Background: The concept of knowledge management has been prevalent in the business sector for decades. Only recently has knowledge management been receiving attention by the health care sector, in part due to the ever growing amount of information that health care practitioners must handle. It has become essential to develop a way to manage the information coming in to and going out of a health care organization. The purpose of this paper was to summarize previous studies from the business literature that explored specific knowledge management tools, with the aim of extracting lessons that could be applied in the health domain.
Methods: We searched seven databases using keywords such as "knowledge management", "organizational knowledge", and "business performance". We included articles published between 2000-2009; we excluded non-English articles.
Results: 83 articles were reviewed and data were extracted to: (1) uncover reasons for initiating knowledge management strategies, (2) identify potential knowledge management strategies/solutions, and (3) describe facilitators and barriers to knowledge management.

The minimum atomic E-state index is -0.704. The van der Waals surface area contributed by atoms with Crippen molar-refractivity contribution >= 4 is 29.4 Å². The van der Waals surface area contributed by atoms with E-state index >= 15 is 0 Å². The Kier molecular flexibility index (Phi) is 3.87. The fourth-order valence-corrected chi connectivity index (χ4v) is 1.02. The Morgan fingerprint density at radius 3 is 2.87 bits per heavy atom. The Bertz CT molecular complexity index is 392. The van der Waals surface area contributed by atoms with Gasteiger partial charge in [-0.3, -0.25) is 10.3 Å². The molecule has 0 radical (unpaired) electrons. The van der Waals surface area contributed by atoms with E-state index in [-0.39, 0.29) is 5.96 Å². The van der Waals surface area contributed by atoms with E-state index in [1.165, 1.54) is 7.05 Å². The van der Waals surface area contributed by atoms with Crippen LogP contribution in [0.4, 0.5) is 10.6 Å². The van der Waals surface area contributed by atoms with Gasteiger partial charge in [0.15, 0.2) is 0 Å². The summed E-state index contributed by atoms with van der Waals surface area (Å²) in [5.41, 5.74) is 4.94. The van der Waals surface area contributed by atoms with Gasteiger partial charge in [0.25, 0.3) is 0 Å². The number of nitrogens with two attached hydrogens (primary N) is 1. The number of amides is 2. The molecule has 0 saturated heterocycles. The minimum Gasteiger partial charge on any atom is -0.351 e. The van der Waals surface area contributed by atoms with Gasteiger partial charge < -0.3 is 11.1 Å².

Conclusions: KM strategies include such things as training sessions, communication technologies, process mapping and communities of practice. Common facilitators and barriers to implementing these strategies are discussed in the business literature, but rigorous studies about the effectiveness of such initiatives are lacking. The health care sector is at a pinnacle place, with incredible opportunities to design, implement (and evaluate) knowledge management systems. While more research needs to be done on how best to do this in healthcare, the lessons learned from the business sector can provide a foundation on which to build.